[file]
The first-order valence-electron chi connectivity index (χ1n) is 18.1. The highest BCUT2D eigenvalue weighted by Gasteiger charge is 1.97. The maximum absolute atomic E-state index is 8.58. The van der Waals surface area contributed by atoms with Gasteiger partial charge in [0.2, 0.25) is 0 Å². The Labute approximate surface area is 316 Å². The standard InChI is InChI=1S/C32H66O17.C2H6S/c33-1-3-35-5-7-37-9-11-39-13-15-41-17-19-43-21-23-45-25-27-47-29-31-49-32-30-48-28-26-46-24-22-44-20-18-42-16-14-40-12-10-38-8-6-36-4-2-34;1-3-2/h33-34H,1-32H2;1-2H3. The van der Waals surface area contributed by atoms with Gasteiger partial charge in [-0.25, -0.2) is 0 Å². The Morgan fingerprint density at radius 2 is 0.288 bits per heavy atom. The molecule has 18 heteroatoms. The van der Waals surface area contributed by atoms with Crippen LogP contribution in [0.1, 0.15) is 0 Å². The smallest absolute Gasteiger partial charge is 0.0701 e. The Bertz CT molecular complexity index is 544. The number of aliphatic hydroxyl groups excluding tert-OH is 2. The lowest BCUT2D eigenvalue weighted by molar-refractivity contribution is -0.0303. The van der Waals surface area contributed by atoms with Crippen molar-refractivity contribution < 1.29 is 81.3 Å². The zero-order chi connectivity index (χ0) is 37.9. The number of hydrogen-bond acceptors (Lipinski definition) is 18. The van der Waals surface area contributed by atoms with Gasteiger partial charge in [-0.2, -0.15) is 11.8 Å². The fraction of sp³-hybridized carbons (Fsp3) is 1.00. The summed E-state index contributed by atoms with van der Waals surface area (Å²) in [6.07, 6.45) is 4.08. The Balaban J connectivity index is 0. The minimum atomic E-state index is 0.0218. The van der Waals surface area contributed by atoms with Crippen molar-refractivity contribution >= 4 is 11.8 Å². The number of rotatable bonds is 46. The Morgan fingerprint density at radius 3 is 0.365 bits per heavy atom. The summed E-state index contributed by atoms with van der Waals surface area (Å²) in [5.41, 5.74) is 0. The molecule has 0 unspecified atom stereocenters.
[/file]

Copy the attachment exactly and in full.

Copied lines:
The first-order valence-electron chi connectivity index (χ1n) is 18.1. The highest BCUT2D eigenvalue weighted by Gasteiger charge is 1.97. The maximum absolute atomic E-state index is 8.58. The van der Waals surface area contributed by atoms with Gasteiger partial charge in [0.2, 0.25) is 0 Å². The Labute approximate surface area is 316 Å². The standard InChI is InChI=1S/C32H66O17.C2H6S/c33-1-3-35-5-7-37-9-11-39-13-15-41-17-19-43-21-23-45-25-27-47-29-31-49-32-30-48-28-26-46-24-22-44-20-18-42-16-14-40-12-10-38-8-6-36-4-2-34;1-3-2/h33-34H,1-32H2;1-2H3. The van der Waals surface area contributed by atoms with Gasteiger partial charge in [-0.25, -0.2) is 0 Å². The Morgan fingerprint density at radius 2 is 0.288 bits per heavy atom. The molecule has 18 heteroatoms. The van der Waals surface area contributed by atoms with Crippen LogP contribution in [0.1, 0.15) is 0 Å². The smallest absolute Gasteiger partial charge is 0.0701 e. The Bertz CT molecular complexity index is 544. The number of aliphatic hydroxyl groups excluding tert-OH is 2. The lowest BCUT2D eigenvalue weighted by molar-refractivity contribution is -0.0303. The van der Waals surface area contributed by atoms with Crippen molar-refractivity contribution < 1.29 is 81.3 Å². The zero-order chi connectivity index (χ0) is 37.9. The number of hydrogen-bond acceptors (Lipinski definition) is 18. The van der Waals surface area contributed by atoms with Gasteiger partial charge in [-0.2, -0.15) is 11.8 Å². The fraction of sp³-hybridized carbons (Fsp3) is 1.00. The summed E-state index contributed by atoms with van der Waals surface area (Å²) in [6.07, 6.45) is 4.08. The Balaban J connectivity index is 0. The minimum atomic E-state index is 0.0218. The van der Waals surface area contributed by atoms with Crippen molar-refractivity contribution >= 4 is 11.8 Å². The number of rotatable bonds is 46. The Morgan fingerprint density at radius 3 is 0.365 bits per heavy atom. The summed E-state index contributed by atoms with van der Waals surface area (Å²) in [5.41, 5.74) is 0. The molecule has 0 unspecified atom stereocenters.